BIGCB73TEMPO.JPG
     
  10. Jay Mojave

    Jay Mojave Active Member

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    Hello All: Back I the 1980's I had a good friend who worked for Yaesu Radio in Los Angles some were. He said that they believed that 30 percent of their HF Radios went to other than the Ham Radio Market. A large majority of the 30% of radios going to the CB Single Side Band crowd.

    As we all know these Yaesu HF Radios having better receivers and a 100 watts with a speech processor you normally didn't need a linear amplifier to talk all over. And there were CB SSB type clubs all over and it was very enjoyable to join in all the people on the CB SSB channels. Being able to have a high quality crystal filters in the radios with a Attenuator and a Beam Antenna, allowed you be able to reduce normal skip noise to a acceptable level, while being able to listen to the locals bad mouth you. And the normal bleed over from local stations was significantly reduced.

    The VFO controlled Ham Radios allowed you to tune all over the bands, and get to listen in on the Ham crowd, and using these Ham HF Radios induced many a CB'er to get his Ham License. These Ham HF radios also allowed one to tune below and above the CB Bands hearing the locals on their "secret pirate channel" frequency that nobody else could go to, or so they thought, very entraining tho.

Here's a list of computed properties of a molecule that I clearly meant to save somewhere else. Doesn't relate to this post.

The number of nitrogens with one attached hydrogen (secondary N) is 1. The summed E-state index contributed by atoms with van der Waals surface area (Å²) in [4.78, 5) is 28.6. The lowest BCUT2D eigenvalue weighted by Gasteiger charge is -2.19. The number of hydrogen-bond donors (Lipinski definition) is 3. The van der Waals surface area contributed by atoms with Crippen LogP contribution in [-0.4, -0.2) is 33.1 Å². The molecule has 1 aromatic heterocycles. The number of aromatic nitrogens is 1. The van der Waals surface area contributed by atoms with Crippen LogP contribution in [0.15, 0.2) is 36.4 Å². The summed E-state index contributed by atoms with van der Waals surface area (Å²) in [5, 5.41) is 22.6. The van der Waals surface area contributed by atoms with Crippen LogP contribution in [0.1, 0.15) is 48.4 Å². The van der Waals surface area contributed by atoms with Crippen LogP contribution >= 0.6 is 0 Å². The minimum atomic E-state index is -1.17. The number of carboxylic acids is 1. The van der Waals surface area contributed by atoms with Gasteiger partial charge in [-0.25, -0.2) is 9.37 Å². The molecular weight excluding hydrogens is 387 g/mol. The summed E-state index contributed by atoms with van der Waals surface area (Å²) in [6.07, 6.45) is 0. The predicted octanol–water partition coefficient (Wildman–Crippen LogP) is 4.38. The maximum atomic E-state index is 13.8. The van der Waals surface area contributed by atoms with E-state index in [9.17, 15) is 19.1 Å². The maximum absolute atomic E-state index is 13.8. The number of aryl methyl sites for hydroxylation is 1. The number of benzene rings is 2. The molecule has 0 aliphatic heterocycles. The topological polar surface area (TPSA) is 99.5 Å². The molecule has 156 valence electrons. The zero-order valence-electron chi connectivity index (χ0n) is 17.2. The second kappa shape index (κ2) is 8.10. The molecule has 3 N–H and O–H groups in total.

Jay in the Great Mojave Desert
     
  11. jon666

    jon666 Well-Known Member

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    then again i dont see cbers spending that much for a ham cb radio
    if they are only using it on 11 meters and a little free band.
    hope they dont get stupid and talk on the ham bands without a license.
     
  12. Jay Mojave

    Jay Mojave Active Member

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    Yeah there were a lot of the CB'ers who had big HF Radios, big linear amplifiers, big towers and big beams. The Ham type HF Radios allowed them to tune all over the bands listening in and then wanting to join in. Yep they bootlegged using made up call signs and joined in. The favorite was "HNL" has no license. Wayne Green the publisher of 73 Magazine told of his experience's bootlegging on the HF Bands, and how it helped him get his ham license.

    This bootlegged operation got most of them there Ham License and they even got into Ham Radio even more. Its a pretty common practice.

    CB SSB in the ol days was on CH 16 which was 20Kc above CH15 (27.135Mc), CH16 was 27.155, and the big boys could slide down to 27.150, or 27.145, or even 27.140 Mc. Oh the days of being a sophisticated station that could slid down to another frequency and being a "Big Strap"

    Then the 40 channel CB Band came out and CH36 thru Ch40 was used mostly for SSB. And the free band above CH40 was also used some what. But not a big deal as once thought. I am thinking that with the 40 channel CB Band expansion there was a peak in the ham type HF Radios being sold for CB SSB use.